The Court of Appeals gives us some easy examples in two recent opinions.
- In Dhillon v. Dhillon, Husband and Wife enter into a Marital Dissolution Agreement and proceed to have their agreed divorce approved. Husband appealed raising several issues, including whether the trial court he agreed to was the proper venue for his agreed divorce to be handled. The Court of Appeals deemed the appeal frivolous and directed Husband to pay Wife’s attorney’s fees and costs incurred on appeal.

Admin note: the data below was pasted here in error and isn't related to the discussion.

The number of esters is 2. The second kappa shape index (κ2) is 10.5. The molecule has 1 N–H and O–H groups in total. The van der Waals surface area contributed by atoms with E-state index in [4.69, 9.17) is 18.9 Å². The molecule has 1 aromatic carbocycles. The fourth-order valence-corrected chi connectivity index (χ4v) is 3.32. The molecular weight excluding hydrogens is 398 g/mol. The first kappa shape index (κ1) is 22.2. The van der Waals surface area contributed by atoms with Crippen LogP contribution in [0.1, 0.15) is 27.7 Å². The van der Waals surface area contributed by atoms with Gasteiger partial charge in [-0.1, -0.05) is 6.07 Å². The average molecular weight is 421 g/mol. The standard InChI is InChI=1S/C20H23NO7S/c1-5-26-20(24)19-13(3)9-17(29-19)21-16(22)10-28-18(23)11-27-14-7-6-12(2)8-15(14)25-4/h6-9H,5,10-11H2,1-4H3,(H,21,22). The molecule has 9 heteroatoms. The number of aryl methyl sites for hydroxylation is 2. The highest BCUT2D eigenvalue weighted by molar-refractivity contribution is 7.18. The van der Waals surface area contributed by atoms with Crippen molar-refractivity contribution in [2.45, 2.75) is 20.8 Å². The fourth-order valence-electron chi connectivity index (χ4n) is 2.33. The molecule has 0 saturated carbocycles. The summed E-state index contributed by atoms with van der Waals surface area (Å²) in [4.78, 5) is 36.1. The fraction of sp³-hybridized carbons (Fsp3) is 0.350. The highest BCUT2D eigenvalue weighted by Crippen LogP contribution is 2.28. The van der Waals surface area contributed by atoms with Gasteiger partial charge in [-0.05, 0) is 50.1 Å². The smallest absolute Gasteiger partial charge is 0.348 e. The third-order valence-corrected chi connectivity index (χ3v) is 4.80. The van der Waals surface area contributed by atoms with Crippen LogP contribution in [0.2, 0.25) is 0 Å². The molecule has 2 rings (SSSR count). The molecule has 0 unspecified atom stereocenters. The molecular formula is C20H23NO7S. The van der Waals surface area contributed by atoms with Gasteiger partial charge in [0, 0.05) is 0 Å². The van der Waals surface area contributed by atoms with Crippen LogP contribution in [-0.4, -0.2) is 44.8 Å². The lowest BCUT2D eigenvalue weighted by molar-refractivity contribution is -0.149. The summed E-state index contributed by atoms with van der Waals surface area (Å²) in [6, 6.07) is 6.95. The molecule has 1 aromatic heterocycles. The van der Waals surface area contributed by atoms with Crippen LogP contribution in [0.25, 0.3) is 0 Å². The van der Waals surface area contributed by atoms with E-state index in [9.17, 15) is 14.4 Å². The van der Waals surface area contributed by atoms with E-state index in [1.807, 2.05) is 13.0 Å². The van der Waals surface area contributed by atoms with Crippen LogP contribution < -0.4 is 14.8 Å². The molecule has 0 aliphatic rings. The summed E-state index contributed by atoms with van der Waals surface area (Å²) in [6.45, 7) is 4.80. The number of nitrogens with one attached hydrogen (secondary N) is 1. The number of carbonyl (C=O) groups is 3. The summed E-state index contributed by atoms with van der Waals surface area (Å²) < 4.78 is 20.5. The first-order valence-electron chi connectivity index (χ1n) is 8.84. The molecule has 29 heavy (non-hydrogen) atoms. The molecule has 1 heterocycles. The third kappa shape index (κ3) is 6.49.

- In In re Sydney T.C.H., the trial court found Mother guilty of contempt for contacting Father in violation of a restraining order and claiming Child as a tax deduction when the court had awarded the deduction to Father. Mother made some weak arguments why the court’s orders were ambiguous. The Court of Appeals found the trial court’s orders were specific, unambiguous, and expressly and precisely directed Mother on what to do and what not to do. Mother’s appeal was deemed frivolous and Father was awarded his attorney’s fees and costs on appeal.
Information provided by K.O. Herston, Tennessee Divorce Lawyer.